Feb. 17, 2021
Competition focuses on microscopy images that help colour-blind researchers
Imagine rolling up to a traffic light and not being certain it’s red. Or going to the grocery store and not being able to see whether the fruit you’re about to grab is ripe.
Now put yourself in the shoes of an academic researcher looking under a microscope and the colours present a barrier to “seeing” the scientific images correctly. If you’re colour-blind, this is your reality.
“Colour-blindness is quite uncommon for females, so I wasn’t identified as colour-blind until university. I just thought I had terrible fashion sense!” jokes Dr. Kamala Patel, PhD, a professor in the Cumming School of Medicine’s (CSM) departments of Physiology and Pharmacology, and Biochemistry and Molecular Biology.
Colour-blindness, or colour vision deficiency, is the decreased ability to see colour or differences in colour. One in 12 men and one in 200 women are colour-blind, more than 95 per cent having red-green colour-blindness.
“As a researcher and microscopist, I have struggled with the red-green colours that are commonly used. I started telling my students that if they use red and green, I wouldn’t be able to see or understand their data,” says Patel, a member of the CSM’s Snyder Institute for Chronic Diseases and associate member of the Hotchkiss Brain Institute.
Advanced, high-resolution microscopy used by University of Calgary researchers is key to observing the natural world and is a mainstay in medical research. The most common colours used in microscopy images are blue, green and red. Shown individually, these can be challenging for a colour-blind person to interpret, but when these images are overlayed, it is nearly impossible. This problem can be avoided by producing images using different colour palettes designed to be accessible to those who are colour-blind.
“The solution is quite simple, it’s just not that well known. Most of the cameras we use for advanced microscopy use greyscale. To make the data accessible, my team now chooses magenta and cyan, both of which are on the colour-blind palette,” Patel says.
The Striking Image competition has been an annual event since 2010. To raise awareness about colour-blindness, this year’s competition is seeking microscopy images that adhere to the best practices of colour-blind accessibility. The challenge is open to researchers across UCalgary.
“Honestly, most researchers don’t give making their images colour-blind friendly much thought, which is the problem and what we are advocating for,” notes Dr. Aaron Goodarzi, PhD, an associate professor in the Department of Biochemistry and Molecular Biology and member of the CSM’s Arnie Charbonneau Cancer Institute. He is also director of the Charbonneau Microscopy Facility, which is supporting the competition.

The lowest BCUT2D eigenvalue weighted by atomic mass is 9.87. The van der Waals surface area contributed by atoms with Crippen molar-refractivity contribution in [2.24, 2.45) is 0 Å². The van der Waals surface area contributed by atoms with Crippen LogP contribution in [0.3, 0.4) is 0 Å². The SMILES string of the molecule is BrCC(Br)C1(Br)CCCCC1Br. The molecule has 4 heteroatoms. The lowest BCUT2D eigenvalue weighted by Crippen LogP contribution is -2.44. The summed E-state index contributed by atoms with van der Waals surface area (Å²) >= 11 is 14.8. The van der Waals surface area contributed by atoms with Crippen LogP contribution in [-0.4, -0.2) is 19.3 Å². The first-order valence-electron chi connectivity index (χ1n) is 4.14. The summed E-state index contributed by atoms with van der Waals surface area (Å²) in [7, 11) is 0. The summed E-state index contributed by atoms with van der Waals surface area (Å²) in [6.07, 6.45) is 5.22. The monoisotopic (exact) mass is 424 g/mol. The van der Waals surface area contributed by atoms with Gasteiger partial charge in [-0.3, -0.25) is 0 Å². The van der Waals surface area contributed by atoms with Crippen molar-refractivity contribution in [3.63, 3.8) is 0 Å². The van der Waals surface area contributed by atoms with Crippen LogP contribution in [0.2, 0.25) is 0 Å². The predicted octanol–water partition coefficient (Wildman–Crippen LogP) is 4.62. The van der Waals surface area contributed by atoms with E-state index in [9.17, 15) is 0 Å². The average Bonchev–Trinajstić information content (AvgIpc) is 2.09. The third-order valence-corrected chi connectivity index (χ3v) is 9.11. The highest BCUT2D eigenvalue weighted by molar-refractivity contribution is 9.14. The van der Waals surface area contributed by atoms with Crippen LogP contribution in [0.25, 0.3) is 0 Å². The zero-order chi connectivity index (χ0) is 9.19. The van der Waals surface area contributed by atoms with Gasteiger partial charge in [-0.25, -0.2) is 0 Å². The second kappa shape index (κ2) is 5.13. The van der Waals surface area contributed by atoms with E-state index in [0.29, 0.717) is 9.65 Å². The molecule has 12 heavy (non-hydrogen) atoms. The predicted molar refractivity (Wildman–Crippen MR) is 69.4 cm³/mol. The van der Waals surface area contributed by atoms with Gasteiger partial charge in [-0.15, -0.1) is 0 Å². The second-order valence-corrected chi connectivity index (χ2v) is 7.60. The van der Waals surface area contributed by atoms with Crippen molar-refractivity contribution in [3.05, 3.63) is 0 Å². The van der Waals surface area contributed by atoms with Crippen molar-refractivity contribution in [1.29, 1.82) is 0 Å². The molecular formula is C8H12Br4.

Researchers in Calgary formed an alliance of core microscopy facilities involving CSM research institutes, Kinesiology and Alberta Health Services several years ago. They work together, sharing best practices, aligning philosophies for training and service delivery, and generally supporting each other when a need arises.
The contest closes on March 1 at noon and winners will be announced at a virtual ceremony in April.
“I hope this competition raises awareness about how simple steps can both create beautiful images and, more importantly, make images that can be understood by more of the community,” says Patel. “I hope it sparks a conversation about colour-blindness in scientific research, about ensuring equitable and inclusive learning and working, and removing barriers. Even the ones we can’t always see.”
This event is made possible with support from Nikon Canada, Olympus Canada, Quorum Technologies, ThermoFisher, Thorlabs, and Zeiss Canada.
Dr. Kamala Patel, PhD, is a professor in the departments of Physiology and Pharmacology, and Biochemistry and Molecular Biology, and a member of the CSM’s Snyder Institute for Chronic Diseases and associate member of the Hotchkiss Brain Institute. She is the executive director of the Snyder Institute’s Live Cell Imaging Laboratory.
Dr. Aaron Goodarzi, PhD, is an associate professor in the Department of Biochemistry and Molecular Biology and member of the CSM’s Arnie Charbonneau Cancer Institute. He is the director of the Charbonneau Microscopy Facility and holds the Canada Research Chair for Radiation Exposure disease.